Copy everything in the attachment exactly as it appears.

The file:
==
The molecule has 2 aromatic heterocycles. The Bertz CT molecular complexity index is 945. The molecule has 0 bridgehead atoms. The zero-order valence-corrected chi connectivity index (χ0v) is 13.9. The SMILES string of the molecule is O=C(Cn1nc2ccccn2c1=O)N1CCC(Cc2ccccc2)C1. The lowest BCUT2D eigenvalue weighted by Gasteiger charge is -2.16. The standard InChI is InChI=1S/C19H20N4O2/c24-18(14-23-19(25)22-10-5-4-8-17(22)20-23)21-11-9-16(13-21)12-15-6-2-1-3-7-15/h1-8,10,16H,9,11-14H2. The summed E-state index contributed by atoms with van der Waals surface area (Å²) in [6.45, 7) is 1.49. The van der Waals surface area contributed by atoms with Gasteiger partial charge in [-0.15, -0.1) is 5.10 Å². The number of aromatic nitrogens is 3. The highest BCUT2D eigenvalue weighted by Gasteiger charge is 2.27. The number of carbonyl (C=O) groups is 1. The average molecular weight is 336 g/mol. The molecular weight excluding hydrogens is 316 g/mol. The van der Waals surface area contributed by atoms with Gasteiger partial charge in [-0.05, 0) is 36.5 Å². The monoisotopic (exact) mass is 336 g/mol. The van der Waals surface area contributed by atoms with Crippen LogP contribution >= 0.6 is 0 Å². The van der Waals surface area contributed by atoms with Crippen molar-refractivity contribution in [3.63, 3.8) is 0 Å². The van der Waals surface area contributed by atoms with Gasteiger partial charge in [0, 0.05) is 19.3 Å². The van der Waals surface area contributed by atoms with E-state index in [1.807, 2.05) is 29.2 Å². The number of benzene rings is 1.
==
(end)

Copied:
The molecule has 2 aromatic heterocycles. The Bertz CT molecular complexity index is 945. The molecule has 0 bridgehead atoms. The zero-order valence-corrected chi connectivity index (χ0v) is 13.9. The SMILES string of the molecule is O=C(Cn1nc2ccccn2c1=O)N1CCC(Cc2ccccc2)C1. The lowest BCUT2D eigenvalue weighted by Gasteiger charge is -2.16. The standard InChI is InChI=1S/C19H20N4O2/c24-18(14-23-19(25)22-10-5-4-8-17(22)20-23)21-11-9-16(13-21)12-15-6-2-1-3-7-15/h1-8,10,16H,9,11-14H2. The summed E-state index contributed by atoms with van der Waals surface area (Å²) in [6.45, 7) is 1.49. The van der Waals surface area contributed by atoms with Gasteiger partial charge in [-0.15, -0.1) is 5.10 Å². The number of aromatic nitrogens is 3. The highest BCUT2D eigenvalue weighted by Gasteiger charge is 2.27. The number of carbonyl (C=O) groups is 1. The average molecular weight is 336 g/mol. The molecular weight excluding hydrogens is 316 g/mol. The van der Waals surface area contributed by atoms with Gasteiger partial charge in [-0.05, 0) is 36.5 Å². The monoisotopic (exact) mass is 336 g/mol. The van der Waals surface area contributed by atoms with Crippen LogP contribution >= 0.6 is 0 Å². The van der Waals surface area contributed by atoms with Crippen molar-refractivity contribution in [3.63, 3.8) is 0 Å². The van der Waals surface area contributed by atoms with Gasteiger partial charge in [0, 0.05) is 19.3 Å². The van der Waals surface area contributed by atoms with E-state index in [1.807, 2.05) is 29.2 Å². The number of benzene rings is 1.